Each of these baffles, for example the baffle 81-1, is made up of several (again 5 in the example) butterfly-valves 82 pivotally mounted, one next to the other, on parallel horizontal axes 83. When the butterfly-valves are in a vertical position, as is the case of the baffles 81-1, 81-2, 81-4 and 81-5 on the drawing, they effectively do not impede the passage of gases, whereas when they are in a horizontal position, they form effective horizontal partitions which are substantially continuous and which block the duct at the corresponding level. Thus, in the example, the baffle 81-3 divides the duct 29 into two parts with regard to height, the upper part being arranged to receive warm air and the lower part cool air. In a similar manner, in the example, only the baffle 91-2 is closed and forms a horizontal partition which divides the duct 30 into an upper part and a lower part. The baffles arranged within the duct 30 are slightly offset in height relative to those which are arranged in the duct 29, corresponding to the nozzles 37 and 36 alternately mounted on one or other duct. All these horizontal butterfly-valve baffles are also controlled, in the example, by pneumatic pistons 85-1, 85-2, . . . 85-5 and 95-1, 95-2, . . . 95-4, respectively.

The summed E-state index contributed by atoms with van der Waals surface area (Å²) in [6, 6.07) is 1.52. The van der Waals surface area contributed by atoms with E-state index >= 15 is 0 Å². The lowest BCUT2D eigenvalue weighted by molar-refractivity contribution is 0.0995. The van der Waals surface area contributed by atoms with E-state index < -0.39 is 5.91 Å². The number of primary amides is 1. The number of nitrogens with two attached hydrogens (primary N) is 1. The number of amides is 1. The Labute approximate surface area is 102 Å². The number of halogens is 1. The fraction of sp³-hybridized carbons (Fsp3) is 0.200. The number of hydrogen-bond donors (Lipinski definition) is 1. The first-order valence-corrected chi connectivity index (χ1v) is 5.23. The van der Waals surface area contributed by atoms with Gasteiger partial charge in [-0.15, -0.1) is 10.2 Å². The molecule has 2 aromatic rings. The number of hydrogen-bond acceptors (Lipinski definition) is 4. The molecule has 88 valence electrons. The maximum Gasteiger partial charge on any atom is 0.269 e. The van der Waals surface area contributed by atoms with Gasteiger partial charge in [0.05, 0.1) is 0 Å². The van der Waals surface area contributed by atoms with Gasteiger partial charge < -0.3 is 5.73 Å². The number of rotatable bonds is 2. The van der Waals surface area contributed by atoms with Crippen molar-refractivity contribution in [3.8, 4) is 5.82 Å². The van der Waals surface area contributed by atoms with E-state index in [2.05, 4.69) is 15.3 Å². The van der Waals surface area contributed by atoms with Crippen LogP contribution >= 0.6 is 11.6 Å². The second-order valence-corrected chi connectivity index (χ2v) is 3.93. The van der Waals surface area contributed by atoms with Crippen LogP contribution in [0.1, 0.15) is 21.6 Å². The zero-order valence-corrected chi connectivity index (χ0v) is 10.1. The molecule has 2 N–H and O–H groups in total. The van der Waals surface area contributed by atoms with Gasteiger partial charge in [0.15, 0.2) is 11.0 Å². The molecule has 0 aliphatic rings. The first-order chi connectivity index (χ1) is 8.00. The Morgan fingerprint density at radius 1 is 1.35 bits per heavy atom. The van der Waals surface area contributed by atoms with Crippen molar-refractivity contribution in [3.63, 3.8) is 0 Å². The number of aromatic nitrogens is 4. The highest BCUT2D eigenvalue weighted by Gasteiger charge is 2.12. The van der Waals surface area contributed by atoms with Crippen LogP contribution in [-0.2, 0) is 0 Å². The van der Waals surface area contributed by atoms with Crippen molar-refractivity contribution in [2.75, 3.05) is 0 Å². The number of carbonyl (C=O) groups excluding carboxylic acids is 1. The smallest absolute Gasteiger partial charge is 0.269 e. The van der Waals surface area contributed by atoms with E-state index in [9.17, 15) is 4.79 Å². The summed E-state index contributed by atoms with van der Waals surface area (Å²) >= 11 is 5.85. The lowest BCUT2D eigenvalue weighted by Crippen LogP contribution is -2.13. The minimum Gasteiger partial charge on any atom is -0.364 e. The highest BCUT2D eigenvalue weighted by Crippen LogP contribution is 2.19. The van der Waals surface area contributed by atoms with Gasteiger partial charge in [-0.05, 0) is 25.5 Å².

The operation of the apparatus is as follows:

The material 11 enters the base of the furnace 2 and is subjected to a treatment of hot air blown by the nozzles 36 of the duct 22, the moisture or solvent carrying air being withdrawn by the nozzles 37 carried by the duct 23 from whence it is sucked and blown out by the exhaust fan E1. The material thence passes successively over rollers 13, 14 and passes down the second furnace 3 where it is subjected to a similar heat treatment. It then passes over rollers 15, 16 to pass again up through the third furnace 4 in which it is yet again subjected to a similar treatment. The material then passes over rollers 17, 18 and passes down the fourth furnace 5 in the upper part of which, that is to say, above the level of the closed horizontal baffles 91-2, it is again subjected to hot air treatment. After this, below this level, it is subjected only to the action of cold air. By selective operation of the horizontal baffles 81-1 to 81-5 and 91-1 to 91-4 one can control, as desired, the positioning of the separation level between the hot air treatment and cold air treatment within the fourth furnace 5.

One can regulate the heat supply as a function of movement speed of the material within the apparatus by operation of the baffles 65, 66, 69 and 61, 67, 68 (FIG. 2) for the two first furnaces, and the corresponding baffles for the two other furnaces.